Tag Archives: code of honor

Why are techniques such as biting, scratching, pulling air, jabbing people in the eyes, and going for the groin considered underhanded or “fighting dirty”? They definitely hurt and they could buy you more time to escape…

Because they’re dishonorable. Phrased that way, it might sound kind of stupid, but that is the logic behind why these get treated the way they do. Another example would be shooting, or stabbing, someone in the back, or gouging out an eye.

Also, these techniques aren’t created equal. Some of them will legitimately end a fight, others will just annoy an attacker.

Tearing a chunk out of someone with your teeth is a very effective way to convince them not to mess with you. Biting has some serious social stigmas associated with it. Human bites are very dangerous. The bacteria in your mouth are a major health hazard to anyone you play Pacman on. This is before considering that you can deliver a lot of force with your teeth. Your mouth is designed for tearing apart meat, much like the meat found in your foe’s arm or neck.

Biting someone can kill them. It’s also not a great idea, because you’re exposing yourself directly to their blood. If they have a blood communicable disease, then there could be serious health implications for you in the future.

Scratching someone doesn’t really work. In most cases, it will annoy them, at best. Even with long nails, the only damage you’ll do is superficial. One rare exception is if you rake the eyes. But, honestly, targeting the eyes is another underhanded tactic.

Pulling hair is iffy. It gives you some control over the head (if you hold on.) Unfortunately it also puts you very close to your opponent, and if depending on their tolerance for pain, it ties up one of your hands for limited advantage. If you’re using their hair as a tool for bouncing their skull off a hard surface, then it is an option, but on its own, this does nothing but irritate your opponent.

Tagging someone in the groin will piss them off. Depending on the individual, it might not do much else. Pop culture will teach you that this is an instant off switch for any guy. Reality will sometimes shrug off the blow, and retaliate. It will hurt, but connecting with enough force to incapacitate is not a certainty.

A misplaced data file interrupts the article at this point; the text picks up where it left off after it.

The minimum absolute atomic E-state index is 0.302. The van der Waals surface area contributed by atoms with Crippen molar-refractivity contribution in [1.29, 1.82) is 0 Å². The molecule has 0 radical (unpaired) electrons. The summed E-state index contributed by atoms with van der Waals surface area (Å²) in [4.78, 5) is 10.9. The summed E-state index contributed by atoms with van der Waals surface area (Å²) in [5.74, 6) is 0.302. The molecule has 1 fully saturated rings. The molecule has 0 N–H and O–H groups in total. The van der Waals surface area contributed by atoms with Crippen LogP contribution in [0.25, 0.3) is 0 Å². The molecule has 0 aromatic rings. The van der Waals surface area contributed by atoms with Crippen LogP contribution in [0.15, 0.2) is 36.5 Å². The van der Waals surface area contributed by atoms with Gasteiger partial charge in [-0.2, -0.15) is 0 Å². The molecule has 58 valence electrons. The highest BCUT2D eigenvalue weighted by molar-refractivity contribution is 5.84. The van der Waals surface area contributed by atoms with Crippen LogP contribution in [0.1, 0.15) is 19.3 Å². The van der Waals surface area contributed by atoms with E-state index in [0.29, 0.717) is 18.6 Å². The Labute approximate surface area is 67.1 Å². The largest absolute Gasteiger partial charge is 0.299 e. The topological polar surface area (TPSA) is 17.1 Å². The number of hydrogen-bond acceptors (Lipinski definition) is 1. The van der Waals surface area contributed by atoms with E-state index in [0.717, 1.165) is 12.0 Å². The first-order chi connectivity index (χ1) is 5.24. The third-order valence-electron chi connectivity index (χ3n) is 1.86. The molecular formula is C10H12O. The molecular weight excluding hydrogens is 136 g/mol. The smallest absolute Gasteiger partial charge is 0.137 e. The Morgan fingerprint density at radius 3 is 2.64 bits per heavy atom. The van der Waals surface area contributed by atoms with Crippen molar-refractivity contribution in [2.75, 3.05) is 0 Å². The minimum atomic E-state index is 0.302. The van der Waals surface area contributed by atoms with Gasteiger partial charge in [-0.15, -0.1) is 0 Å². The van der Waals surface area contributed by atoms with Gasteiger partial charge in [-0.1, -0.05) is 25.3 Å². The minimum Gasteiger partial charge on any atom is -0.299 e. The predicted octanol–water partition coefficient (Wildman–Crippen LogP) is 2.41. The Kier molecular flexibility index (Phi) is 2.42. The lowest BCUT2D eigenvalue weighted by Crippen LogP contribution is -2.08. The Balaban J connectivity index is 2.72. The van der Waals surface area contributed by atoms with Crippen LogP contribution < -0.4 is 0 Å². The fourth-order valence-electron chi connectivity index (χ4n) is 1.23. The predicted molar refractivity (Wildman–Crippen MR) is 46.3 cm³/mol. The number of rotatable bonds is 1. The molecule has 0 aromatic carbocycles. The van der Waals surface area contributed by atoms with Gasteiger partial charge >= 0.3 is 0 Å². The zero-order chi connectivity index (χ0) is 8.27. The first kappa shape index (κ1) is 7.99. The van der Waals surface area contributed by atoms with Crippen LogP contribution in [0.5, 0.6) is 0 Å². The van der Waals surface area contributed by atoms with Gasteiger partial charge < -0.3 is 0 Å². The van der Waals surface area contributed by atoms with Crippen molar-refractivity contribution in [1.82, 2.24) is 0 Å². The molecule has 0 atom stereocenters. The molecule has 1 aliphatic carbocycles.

A lot of our concepts about what is acceptable behavior in a fight is inherited from historical rules of engagement. Rules which were originally designed to prevent a medieval peasant from accidentally killing a noble instead of capturing them for ransom, still filter up to the surface today, in prohibitions about killing someone without seeing their face.

In very general terms, dirty fighting is anything that undermines the rules of “fair fight,” and the general idea that combat is about a direct physical contest between two opponents.

It’s important to understand that concepts like honor and dirty fighting are defined entirely social norms and values. Social norms dictate what is acceptable behavior in combat. There’s nothing intrinsic about any of these techniques that make them evil, or particularly underhanded, but our society says, “don’t do this, it’s beneath you.” So, it’s “dirty,” because social norms said so.

-Starke

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Forgive me for asking about tropes but… what are your thoughts on the “Honour before reason” trope? You think a good warrior/soldier, one who deals with people trying to kill her in daily life/job could work with this trope or it will change their view on things such as killing?(as in, she chooses to not use a bow because it seems dishonourable or something like that – personally I think that’s being a hypocrite). How could this apply to real life?

Honor before reason is actually a real thing that happens for some people, both on an individual level and at an institutional one.

One example of it at in institutional level was the US Military’s approach to snipers. During the first World War, the US established a specialized school for training snipers. After the war ended, the school was disbanded, only to be reformed during World War II, disbanded, reformed for Korea, disbanded, and finally reformed during the Vietnam War.

It was shut down between wars because the role of a sniper was viewed as dishonorable, and Flag Officers wasted no time in getting rid of it as soon as they could. Even though it meant, when the next war rolled around, they were starting from scratch all over again.

In a lot of ways, your personal code of honor defines your moral boundaries, and helps you to create an identity for who you are. Or at least who you believe you are. You don’t have to call this “honor,” but it’s as good a label as any.